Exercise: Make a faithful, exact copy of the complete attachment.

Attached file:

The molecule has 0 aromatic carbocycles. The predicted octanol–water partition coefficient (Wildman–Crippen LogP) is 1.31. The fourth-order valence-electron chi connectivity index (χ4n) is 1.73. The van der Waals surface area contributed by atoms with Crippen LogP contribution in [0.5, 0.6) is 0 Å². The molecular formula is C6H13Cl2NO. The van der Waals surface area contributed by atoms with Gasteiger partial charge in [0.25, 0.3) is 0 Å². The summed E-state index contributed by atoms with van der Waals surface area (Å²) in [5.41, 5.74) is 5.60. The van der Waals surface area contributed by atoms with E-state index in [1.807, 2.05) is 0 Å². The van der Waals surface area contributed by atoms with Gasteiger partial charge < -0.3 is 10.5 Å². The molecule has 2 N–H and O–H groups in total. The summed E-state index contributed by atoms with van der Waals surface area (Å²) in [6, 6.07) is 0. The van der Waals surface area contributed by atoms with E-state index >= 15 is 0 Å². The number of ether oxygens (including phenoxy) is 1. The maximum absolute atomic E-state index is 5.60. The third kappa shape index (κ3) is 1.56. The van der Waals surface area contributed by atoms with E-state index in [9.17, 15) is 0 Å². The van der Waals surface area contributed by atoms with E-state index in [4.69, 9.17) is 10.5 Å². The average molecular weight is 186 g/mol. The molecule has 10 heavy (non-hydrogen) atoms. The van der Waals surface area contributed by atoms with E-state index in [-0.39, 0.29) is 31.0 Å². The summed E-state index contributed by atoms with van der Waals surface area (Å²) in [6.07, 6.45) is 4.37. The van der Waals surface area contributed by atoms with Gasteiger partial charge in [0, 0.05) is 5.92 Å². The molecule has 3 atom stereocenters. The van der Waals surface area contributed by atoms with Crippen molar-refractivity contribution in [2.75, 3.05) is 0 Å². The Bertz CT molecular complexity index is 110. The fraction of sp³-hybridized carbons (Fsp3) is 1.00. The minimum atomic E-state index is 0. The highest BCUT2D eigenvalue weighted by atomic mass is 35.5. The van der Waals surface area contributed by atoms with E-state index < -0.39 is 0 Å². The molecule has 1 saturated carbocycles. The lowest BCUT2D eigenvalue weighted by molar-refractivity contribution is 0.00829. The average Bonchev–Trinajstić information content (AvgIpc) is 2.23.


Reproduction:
The molecule has 0 aromatic carbocycles. The predicted octanol–water partition coefficient (Wildman–Crippen LogP) is 1.31. The fourth-order valence-electron chi connectivity index (χ4n) is 1.73. The van der Waals surface area contributed by atoms with Crippen LogP contribution in [0.5, 0.6) is 0 Å². The molecular formula is C6H13Cl2NO. The van der Waals surface area contributed by atoms with Gasteiger partial charge in [0.25, 0.3) is 0 Å². The summed E-state index contributed by atoms with van der Waals surface area (Å²) in [5.41, 5.74) is 5.60. The van der Waals surface area contributed by atoms with E-state index in [1.807, 2.05) is 0 Å². The van der Waals surface area contributed by atoms with Gasteiger partial charge < -0.3 is 10.5 Å². The molecule has 2 N–H and O–H groups in total. The summed E-state index contributed by atoms with van der Waals surface area (Å²) in [6, 6.07) is 0. The van der Waals surface area contributed by atoms with E-state index >= 15 is 0 Å². The number of ether oxygens (including phenoxy) is 1. The maximum absolute atomic E-state index is 5.60. The third kappa shape index (κ3) is 1.56. The van der Waals surface area contributed by atoms with E-state index in [9.17, 15) is 0 Å². The van der Waals surface area contributed by atoms with E-state index in [4.69, 9.17) is 10.5 Å². The average molecular weight is 186 g/mol. The molecule has 10 heavy (non-hydrogen) atoms. The van der Waals surface area contributed by atoms with E-state index in [-0.39, 0.29) is 31.0 Å². The summed E-state index contributed by atoms with van der Waals surface area (Å²) in [6.07, 6.45) is 4.37. The van der Waals surface area contributed by atoms with Gasteiger partial charge in [0, 0.05) is 5.92 Å². The molecule has 3 atom stereocenters. The van der Waals surface area contributed by atoms with Crippen molar-refractivity contribution in [2.75, 3.05) is 0 Å². The Bertz CT molecular complexity index is 110. The fraction of sp³-hybridized carbons (Fsp3) is 1.00. The minimum atomic E-state index is 0. The highest BCUT2D eigenvalue weighted by atomic mass is 35.5. The van der Waals surface area contributed by atoms with E-state index < -0.39 is 0 Å². The molecule has 1 saturated carbocycles. The lowest BCUT2D eigenvalue weighted by molar-refractivity contribution is 0.00829. The average Bonchev–Trinajstić information content (AvgIpc) is 2.23.